Conservatives appreciate the inevitability of change, but they also appreciate the need to moderate it, lest the boat that is society finds itself cut adrift from its anchors, to borrow Burke's analogy.
Second, and following as a corollary to the first point, conservatism favours the known over the unknown. By definition, the unknown has yet to be tested whereas that which is known has the advantage of its benefits and flaws being manifest to all. Revolutions are all leaps into the unknown. They overturn the existing social order in favour of one yet to be born and therein lies their fatal flaw. Conservatives look upon society as it exists now as an achievement in its own right and certainly, despite its flaws, as being preferable to any pre-social or post-social state of nature.
It comes as no surprise, then, that conservatives look upon society as a fragile order. Societies take many centuries to form and mature but they are obliterated by revolutions in the blink of an eye. Hence conservative opposition to attempts by men to alter society; such alterations risk destroying the structure altogether, regardless of whether or not that was the intention. Society and all its institutions can be likened more to woven fabric than to a sheet of metal. The woven fabric of society is maintained via the operation of laws beyond both the rationalisation and control of man, limited as he is. To work against said laws is to imperil both oneself and one's society. As the political scientist Hans J. Morgenthau puts in Politics Among Nations:
The world, imperfect as it is from the rational point of view, is the result of forces inherent in human nature. To improve the world one must work with those forces, not against them.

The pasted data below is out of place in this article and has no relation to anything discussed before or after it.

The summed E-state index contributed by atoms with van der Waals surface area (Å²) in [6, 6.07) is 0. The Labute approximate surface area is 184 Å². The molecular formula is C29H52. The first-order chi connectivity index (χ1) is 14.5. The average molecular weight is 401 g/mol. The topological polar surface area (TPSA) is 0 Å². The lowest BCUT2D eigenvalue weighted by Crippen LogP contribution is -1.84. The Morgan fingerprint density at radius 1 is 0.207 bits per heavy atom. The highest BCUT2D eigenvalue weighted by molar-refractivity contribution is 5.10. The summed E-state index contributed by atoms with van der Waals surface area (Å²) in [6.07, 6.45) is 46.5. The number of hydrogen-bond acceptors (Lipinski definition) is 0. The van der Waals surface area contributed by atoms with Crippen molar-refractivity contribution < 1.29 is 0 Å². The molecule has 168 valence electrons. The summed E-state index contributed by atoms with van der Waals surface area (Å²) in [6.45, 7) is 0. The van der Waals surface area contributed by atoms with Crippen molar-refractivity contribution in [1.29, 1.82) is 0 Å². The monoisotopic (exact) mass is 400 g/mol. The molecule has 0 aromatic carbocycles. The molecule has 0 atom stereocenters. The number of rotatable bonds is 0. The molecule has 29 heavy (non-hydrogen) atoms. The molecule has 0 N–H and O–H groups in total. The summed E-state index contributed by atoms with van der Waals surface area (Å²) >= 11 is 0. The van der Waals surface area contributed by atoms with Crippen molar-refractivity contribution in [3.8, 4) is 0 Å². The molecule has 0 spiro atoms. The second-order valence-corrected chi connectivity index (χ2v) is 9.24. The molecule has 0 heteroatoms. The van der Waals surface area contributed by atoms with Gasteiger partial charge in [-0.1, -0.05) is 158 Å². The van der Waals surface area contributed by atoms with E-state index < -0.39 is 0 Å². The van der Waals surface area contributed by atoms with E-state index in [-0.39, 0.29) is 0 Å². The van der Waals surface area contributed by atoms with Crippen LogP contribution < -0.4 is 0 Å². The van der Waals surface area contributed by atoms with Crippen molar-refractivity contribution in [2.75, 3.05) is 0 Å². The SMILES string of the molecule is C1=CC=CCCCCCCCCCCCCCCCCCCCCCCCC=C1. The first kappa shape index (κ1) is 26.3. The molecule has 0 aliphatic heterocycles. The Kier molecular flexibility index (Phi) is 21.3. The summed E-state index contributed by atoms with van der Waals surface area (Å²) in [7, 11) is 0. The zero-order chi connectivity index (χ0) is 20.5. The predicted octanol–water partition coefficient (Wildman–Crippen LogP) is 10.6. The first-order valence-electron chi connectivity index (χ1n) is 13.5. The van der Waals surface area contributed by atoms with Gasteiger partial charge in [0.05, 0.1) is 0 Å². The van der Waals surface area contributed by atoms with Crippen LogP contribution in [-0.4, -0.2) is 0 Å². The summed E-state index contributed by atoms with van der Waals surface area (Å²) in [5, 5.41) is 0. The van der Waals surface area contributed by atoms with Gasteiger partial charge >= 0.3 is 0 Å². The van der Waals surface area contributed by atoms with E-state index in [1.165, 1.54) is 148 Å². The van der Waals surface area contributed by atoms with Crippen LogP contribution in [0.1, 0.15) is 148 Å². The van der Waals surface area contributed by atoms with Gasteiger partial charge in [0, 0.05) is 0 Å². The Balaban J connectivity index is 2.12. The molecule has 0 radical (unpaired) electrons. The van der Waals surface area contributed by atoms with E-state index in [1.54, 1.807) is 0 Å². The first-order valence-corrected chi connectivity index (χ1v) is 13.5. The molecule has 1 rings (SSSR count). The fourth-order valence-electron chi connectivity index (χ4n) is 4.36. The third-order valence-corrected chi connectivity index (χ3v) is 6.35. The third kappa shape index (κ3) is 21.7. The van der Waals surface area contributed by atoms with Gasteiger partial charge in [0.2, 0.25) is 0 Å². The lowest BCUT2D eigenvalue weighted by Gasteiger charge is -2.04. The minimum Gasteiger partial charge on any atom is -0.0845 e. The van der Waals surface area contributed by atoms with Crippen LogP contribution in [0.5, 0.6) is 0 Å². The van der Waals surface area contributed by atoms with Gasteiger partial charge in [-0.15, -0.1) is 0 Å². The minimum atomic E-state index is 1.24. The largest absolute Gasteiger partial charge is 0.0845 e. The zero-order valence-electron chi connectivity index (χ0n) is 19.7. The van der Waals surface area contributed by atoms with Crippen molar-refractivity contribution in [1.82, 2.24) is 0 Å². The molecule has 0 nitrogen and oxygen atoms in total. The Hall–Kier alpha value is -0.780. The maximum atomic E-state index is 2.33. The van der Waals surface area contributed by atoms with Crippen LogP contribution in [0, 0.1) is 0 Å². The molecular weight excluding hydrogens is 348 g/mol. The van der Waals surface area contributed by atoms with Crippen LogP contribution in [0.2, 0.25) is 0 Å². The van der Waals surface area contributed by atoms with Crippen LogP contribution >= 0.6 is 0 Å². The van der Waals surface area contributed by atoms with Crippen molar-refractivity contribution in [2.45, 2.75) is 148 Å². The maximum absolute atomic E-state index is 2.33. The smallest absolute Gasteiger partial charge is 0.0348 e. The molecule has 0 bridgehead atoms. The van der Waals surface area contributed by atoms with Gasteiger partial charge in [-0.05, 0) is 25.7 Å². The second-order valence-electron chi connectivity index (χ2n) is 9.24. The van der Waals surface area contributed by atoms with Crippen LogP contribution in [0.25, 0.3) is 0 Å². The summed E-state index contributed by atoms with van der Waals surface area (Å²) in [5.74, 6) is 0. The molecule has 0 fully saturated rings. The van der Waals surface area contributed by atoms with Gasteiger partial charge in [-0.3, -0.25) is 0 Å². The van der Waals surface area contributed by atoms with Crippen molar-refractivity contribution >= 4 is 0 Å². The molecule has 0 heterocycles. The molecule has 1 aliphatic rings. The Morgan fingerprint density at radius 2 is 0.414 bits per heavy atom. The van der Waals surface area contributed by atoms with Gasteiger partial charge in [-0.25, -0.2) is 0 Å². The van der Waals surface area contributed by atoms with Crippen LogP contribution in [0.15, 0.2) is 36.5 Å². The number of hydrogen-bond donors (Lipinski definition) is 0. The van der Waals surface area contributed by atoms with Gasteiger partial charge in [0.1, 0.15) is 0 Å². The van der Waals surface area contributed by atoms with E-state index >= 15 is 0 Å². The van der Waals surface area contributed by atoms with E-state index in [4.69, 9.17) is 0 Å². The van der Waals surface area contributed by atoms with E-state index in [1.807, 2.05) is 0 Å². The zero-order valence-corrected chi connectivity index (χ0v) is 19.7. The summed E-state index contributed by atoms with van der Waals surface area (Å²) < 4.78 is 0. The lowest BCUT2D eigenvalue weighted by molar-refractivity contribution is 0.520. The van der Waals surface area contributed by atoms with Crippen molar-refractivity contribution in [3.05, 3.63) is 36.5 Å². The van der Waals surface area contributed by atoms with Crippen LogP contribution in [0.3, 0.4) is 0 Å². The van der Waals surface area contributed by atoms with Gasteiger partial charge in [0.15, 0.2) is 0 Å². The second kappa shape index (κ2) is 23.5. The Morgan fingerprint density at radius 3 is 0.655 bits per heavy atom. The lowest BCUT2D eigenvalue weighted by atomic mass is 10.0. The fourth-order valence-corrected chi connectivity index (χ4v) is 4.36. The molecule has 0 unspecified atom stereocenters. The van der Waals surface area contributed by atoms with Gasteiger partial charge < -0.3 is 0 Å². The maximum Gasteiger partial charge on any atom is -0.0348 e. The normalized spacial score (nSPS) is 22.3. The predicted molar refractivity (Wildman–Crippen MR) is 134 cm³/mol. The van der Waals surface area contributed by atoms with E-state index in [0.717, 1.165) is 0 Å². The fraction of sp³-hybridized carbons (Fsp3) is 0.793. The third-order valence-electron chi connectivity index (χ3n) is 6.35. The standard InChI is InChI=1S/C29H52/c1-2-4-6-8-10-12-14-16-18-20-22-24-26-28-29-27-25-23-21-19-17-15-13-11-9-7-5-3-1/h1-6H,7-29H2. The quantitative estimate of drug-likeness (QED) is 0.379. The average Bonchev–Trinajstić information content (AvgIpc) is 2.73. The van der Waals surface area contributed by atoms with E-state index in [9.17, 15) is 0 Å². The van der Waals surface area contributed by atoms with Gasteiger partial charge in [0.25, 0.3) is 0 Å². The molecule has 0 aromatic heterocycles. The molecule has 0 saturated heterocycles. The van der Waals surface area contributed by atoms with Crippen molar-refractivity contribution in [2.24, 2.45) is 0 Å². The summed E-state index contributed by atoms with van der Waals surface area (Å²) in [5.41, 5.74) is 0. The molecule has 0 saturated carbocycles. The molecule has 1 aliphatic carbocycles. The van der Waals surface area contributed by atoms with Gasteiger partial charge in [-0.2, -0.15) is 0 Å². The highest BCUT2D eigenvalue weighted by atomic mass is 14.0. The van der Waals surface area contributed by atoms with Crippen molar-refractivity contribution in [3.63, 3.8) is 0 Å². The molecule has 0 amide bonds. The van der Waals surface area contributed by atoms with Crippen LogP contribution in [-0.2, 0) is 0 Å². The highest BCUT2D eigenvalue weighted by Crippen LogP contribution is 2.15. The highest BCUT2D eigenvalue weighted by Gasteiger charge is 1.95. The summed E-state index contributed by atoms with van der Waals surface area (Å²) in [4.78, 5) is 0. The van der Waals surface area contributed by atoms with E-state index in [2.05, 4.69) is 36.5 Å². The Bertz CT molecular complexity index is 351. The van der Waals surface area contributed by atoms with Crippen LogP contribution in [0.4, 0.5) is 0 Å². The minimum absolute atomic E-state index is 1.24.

Third, the conservative suspicion of change and their preference for the known over the unknown leads them to a defence of tradition. Tradition, Heywood explains, refers to the "values, practices or institutions that have endured through time and, in particular, been passed down from one generation to the next." Crucially, conservatives believe that longevity of an institution is a testament to the virtue of that institution; the very fact that it has survived the passage of time means that it has been proven of value. Hence the conservative defence of such institutions as family, church and monarchy that have been passed from one generation to the next. "Society," argued Edmund Burke, "is a partnership between those who are living, those who are dead and those who are to be born." But it is not simply that such institutions have survived the test of time that conservatives defend them. Indeed, conservatives argue that such institutions are of value to society in their provision of stability and security. They are of utility to the many, not the few. History attests that when revolutionaries overturn traditional institutions the result is a descent into chaos, as seen in the case of the Bolshevik Revolution of October 1917. The overthrow of the Provisional Government created a power vacuum which created the conditions for a bloody civil war, to say nothing of the impact on the Russia psyche of the loss of the Tsar.